There has been a sharp rise in the number of people using wearable fitness trackers as people are increasingly become concerned about their health. They hope the device will help them lose weight, but new findings are contrary to this belief. Researchers who conducted a study released Tuesday claim that people do not actually get help from these devices, according to Medical Daily.
Why are wearable fitness trackers not helping?
The study published in the Journal of the American Medical Association covered a sample of 470 obese or overweight people. They were assigned a low-calorie diet and more physical activity along with group counseling sessions on health and nutrition. On completion of six months of the program, the researchers divided the participants into two groups. Those in one were given fitness trackers to wear on the upper arm, and the other group simply continued counseling sessions.
Researchers used BodyMedia Fit activity trackers for the study, as they were commonplace at the time it was started, states Medical Daily. The study took two years to complete, and upon its completion, those who were given the trackers lost 7.7 pounds of weight on average, while those in the other group lost 13 pounds on average.
In a statement, the study’s lead author, Jon Jakicic, who is also the chair of the University of Pittsburgh’s Department of Health and Physical Activity, said, “While usage of wearable devices is currently a popular method to track physical activity — steps taken per day or calories burned during a workout — our findings show that adding them to behavioral counseling weight loss that includes physical activity and reduced calorie intake does not improve weight loss or physical activity engagement.”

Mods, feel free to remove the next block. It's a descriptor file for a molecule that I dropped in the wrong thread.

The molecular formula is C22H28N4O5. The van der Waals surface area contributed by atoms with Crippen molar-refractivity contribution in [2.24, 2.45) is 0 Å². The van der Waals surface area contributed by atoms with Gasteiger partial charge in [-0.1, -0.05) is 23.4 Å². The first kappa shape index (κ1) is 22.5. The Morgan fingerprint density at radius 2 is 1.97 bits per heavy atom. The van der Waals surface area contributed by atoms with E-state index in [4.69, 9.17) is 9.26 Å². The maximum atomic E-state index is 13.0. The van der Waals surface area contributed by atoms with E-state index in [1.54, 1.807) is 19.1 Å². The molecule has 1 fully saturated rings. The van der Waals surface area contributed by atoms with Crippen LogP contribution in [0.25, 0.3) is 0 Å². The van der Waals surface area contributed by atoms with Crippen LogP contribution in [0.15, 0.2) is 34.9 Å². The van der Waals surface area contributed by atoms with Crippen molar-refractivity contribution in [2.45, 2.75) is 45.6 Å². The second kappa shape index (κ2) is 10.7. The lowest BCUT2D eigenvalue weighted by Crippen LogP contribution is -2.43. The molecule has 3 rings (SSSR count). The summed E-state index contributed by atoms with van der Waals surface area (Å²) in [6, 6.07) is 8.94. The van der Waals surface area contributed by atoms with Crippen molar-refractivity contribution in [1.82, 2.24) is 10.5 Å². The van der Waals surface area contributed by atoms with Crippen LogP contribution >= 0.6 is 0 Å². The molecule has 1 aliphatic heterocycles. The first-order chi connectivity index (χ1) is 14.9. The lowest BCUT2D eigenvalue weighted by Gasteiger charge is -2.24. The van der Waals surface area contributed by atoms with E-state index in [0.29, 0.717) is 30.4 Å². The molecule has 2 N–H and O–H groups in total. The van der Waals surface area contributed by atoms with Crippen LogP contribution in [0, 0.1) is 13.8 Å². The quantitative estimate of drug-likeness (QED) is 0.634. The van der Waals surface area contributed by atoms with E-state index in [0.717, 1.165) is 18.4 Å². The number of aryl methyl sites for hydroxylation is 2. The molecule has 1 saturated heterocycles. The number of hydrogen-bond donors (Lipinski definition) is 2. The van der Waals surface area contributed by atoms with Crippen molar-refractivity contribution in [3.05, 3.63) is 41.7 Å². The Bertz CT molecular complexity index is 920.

This raises the question of why the wearable fitness trackers are not helpful in weight loss. Jakicic theorized that a false sense of security developed in the people who relied on these devices, as they started believing that whatever workout they did in a day was sufficient for them and that relaxing their diet restrictions would not harm them anyway.
Some were surprised with the finding
Several other studies have also indicated that fitness trackers often end up being given away or dumped in a drawer, notes CBS News. More than half of fitness tracker buyers eventually stop using them, while a third give up on their devices after about six months, according to an editorial published last year in the Journal of the American Medical Association.
Dr. Reshmi Srinath, an assistant professor of endocrinology, diabetes and bone diseases at the Icahn School of Medicine, runs a weight loss program. She told CBS News that the results of the new study came as a surprise to her. Srinath said the results were really interesting because in her experience, most of her patients had been very motivated to lose weight and use wearable devices such as the FitBit and online programs like My Fitness Pal.
Srinath said most of them have been successful and have had the best outcomes. She said the timing at which the study has come is really crucial as more and more technology is out there, and the field is seeing continuous growth.